The new Splott was laid out in a rigid gridiron pattern of streets based upon the main line of the railway, which cut its inhabitants off from the north as effectively as any American railway track ever segregated a township’s communities in the land of the free. Newtown; Grangetown; Canton; Roath; Splott; fifty years ago these were separate entities, and, when St. Illtyd’s College came to Splott, that tradition was very much alive and my contemporaries placed each other according to parochial loyalties, and kept their friendships accordingly.
As the tramcar carried us down Splott Road we passed at each corner the monuments of Victorian religion: the Salvation Army; the Baptists; the Church in Wales; the Methodists. These were in the main street: a little off centre were St. Ainon and Jerusalem, Bethlehem and St. Alban’s-in-the- Moors. They stand at this day; many of them, alas, less frequented than formerly: a monument to the piety of the nineteenth century.
The construction of new docks and the erection of the great Dowlais works had brought together thousands of inhabitants who were overwhelmingly and unashamedly working-class, and St. Alban’s became and has remained a unified parish untouched by those social stratifications which exist elsewhere. The Rosminian fathers built a school-cum-chapel in 1891; on the rest of the plot my grandfather had his bootmaker’s shop and also grew vegetables on the spot where one of his many great-grandsons, a pupil of St. Illtyd’s now says mass. The concentration of Catholic families in the neighbourhood of the church is still a marked feature of local life; St. Illtyd’s has helped to nourish the vocations of many boys who were baptised there. An article on “The Old Illtydian in English Literature” in a former issue of this magazine (i.e. The Illtydian) mentioned only too briefly as is the case here – the tribute paid to “St.Urban’s-on-the-Moors” by W.B.Ready in one of his books of short stories published in the U.S.A. St.Illtyd’s, then, was founded in a parish with a flourishing Catholic life, and the connection with St.Alban’s church has always been maintained to their mutual benefit. The De La Salle Brothers were themselves domiciled in Splott Road for same years and made many friends among the local people; at one time or another several of the lay staff lived in Splott, notably those dedicated teachers, the late Clement McCormick and Mr M.Fennell.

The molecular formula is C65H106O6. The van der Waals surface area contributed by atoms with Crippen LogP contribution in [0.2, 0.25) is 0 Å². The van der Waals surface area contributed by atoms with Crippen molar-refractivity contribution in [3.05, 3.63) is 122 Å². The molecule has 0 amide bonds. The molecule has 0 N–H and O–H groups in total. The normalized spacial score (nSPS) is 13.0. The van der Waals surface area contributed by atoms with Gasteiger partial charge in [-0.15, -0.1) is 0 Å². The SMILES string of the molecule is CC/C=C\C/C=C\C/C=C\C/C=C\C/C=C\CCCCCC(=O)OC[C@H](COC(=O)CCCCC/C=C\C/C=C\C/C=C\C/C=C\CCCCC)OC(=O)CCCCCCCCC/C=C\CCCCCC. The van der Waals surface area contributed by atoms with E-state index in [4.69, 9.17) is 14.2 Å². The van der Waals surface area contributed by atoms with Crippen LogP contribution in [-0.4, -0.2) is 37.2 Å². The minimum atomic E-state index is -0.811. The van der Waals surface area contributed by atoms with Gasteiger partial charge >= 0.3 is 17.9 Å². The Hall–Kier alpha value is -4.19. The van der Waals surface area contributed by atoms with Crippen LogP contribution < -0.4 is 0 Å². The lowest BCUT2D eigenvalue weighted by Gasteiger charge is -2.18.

At the time of the air raids on Cardiff the destruction wrought on the school buildings was made somewhat more bearable by the reflection that, had the bomb struck anywhere else in that crowded locality, our friends and neighbours would inevitably have been killed. The shock hastened the end of Gilbert Brown who had -assiduously – and incomparably before or since – looked after the college buildings.
In the early years there were sometimes fears that St.Illtyd‘s, Cardiff’s second Catholic Grammar school for boys – would go the way of the first, St.Joseph’s, which for twenty years struggled on in the . buildings now occupied by De La Salle School, before closing at the. beginning of this century.
Time was to show that St.Illtyd’s problems were to be caused not by scarcity but by overflow; as those of us who strove, a few years ago, to cope with grammar-school work in classes of over forty will not easily forget. Growth and a higher standard of grammar-school building are sending St.Illtyd’s pupils away from Splott to Llanrumney (a nonsense-place-name, if ever there was one, to replace our noble monosyllable), but their memory will remain attached to the building which Mr.Ellis planned for Brother Gilbert, the master builder. Few visitors to the school ever see it as it should be seen. And not only visitors, but pupils, too.
How many of you, who have had the patience to read this essay thus far, come to St.Illtyd’s by way of Splott Road, from which it is invisible, or by Courtenay Road, where it seems to crouch under the dominating presence of the Dowlais gasometer? Those who enter from University Place get a view of the buildings erected at the turn of the century to house an interesting experiment in adult education, the University Settlement, whose history cannot be told here. The best – the outstanding – approach is by way of Farmville Road, from which, topping a slight but commanding rise, Ellis’s monumental facade appears to the greatest advantage. Were I planning the last days in the present buildings – and I am deeply grateful that I am not – I would be tempted to march the school up this road as a grand gesture of farewell. Above them the boys would see St. Patrick and St.De La Salle; still higher the star, “signum fidei’; and the cross “fidei coticula’; and surrounding these the old motto of the crusading Stradlings of St Donat’s – “Duw a digon’. If this is to be St. Illtyd’s memorial in its local habitation for the last forty years, who would require more?